Looking beyond European borders, Phil Poole’s business Healthy Food Stuff is refocusing its efforts on the US market, drawn by opportunities and fewer regulatory hurdles.

Poole said: “I think it is important for UK businesses to establish international hubs, bridging operations between the UK and lucrative markets such as the US. This not only helps us understand how other companies operate, but it helps us tackle a lot of the problems associated with international trade.”

Gosia Malgorzata, commercial and marketing director of Charnwood Campus Science Innovation and Technology Park reflected on the unfulfilled promises of Brexit and the lack of trade freedom.

She said: “Understanding what businesses can do and the available options in international trade is crucial and I think the lack of knowledge about international trade is a problem; as discussed, utilising agreements and exploring opportunities in other countries are vital for boosting economic growth.”

Following on from the statement of a ‘lack of understanding and knowledge’ David Campbell of Surescreen Diagnostics warned of a “slow tyre puncture” effect, where foreign companies hesitate to invest in the UK due to perceived barriers and lack of incentives.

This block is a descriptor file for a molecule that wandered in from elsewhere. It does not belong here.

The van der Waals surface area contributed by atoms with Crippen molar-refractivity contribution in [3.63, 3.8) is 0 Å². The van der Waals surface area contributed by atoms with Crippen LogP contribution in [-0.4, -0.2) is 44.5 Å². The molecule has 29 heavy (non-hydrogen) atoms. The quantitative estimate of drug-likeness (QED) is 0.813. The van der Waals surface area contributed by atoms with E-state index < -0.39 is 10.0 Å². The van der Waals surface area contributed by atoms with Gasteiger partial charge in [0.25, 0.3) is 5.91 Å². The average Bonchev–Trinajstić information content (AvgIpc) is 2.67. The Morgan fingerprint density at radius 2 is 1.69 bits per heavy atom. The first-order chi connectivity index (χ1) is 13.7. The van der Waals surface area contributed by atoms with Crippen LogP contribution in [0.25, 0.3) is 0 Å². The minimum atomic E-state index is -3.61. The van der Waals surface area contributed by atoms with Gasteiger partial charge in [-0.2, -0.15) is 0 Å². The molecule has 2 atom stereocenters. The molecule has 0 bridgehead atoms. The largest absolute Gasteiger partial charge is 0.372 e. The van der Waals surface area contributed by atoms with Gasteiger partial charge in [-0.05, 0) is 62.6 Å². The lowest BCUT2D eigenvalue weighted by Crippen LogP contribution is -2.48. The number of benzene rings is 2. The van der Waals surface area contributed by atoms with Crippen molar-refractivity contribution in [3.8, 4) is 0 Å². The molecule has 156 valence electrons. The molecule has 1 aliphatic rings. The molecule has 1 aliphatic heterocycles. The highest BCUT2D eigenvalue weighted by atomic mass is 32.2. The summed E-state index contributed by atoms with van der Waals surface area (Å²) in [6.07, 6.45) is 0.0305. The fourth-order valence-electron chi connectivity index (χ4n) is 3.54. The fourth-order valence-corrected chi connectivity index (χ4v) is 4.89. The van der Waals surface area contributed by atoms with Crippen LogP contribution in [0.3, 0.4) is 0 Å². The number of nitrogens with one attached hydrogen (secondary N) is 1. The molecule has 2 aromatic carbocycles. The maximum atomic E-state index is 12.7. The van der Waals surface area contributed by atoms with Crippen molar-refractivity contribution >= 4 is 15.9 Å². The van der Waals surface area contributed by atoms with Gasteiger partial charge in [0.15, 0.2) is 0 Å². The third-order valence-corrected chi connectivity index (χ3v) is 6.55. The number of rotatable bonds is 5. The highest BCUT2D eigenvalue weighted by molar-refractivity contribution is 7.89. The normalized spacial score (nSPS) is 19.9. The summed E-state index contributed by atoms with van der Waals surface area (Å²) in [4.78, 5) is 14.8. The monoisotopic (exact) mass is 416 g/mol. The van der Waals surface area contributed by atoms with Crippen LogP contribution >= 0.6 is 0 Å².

He said: “As a country, we need to improve our competitiveness on a global stage and this will come from strengthening the manufacturing sector in the region and direct funding towards research and development.”

Despite challenges, everyone agreed that the Midlands as a region is actively positioning itself as an attractive destination for international businesses.

With skilled professionals and connectivity, they aim to capitalise on opportunities presented by initiatives like the East Midlands Freeport and investments in infrastructure.

Chris Tebbs, inward investment executive at Marketing Derby, said: “Attracting inward investment is crucial, with Derby boasting a substantial pool of engineers and efforts to educate companies about the region’s potential. There’s a shift from a historically closed mindset to a proactive one, with emphasis placed on the region’s central location and connectivity. However, challenges remain, such as the perception that the Midlands isn’t the hub for medical technology.

“There’s a need for better communication and promotion of the research and development happening in the region, with potential government support in areas like financial assistance and talent development institutes.

Copley added: “Investments in transportation infrastructure, such as the airports in East Midlands and Birmingham, will be crucial in improving our attractiveness for connectivity as a region.”

Davidson added: “The Midlands has so much going for it. We just need to come together to form a cohesive strategy that will prove irresistible for overseas investors. We should relish this challenge and I look forward to seeing where it will take us.”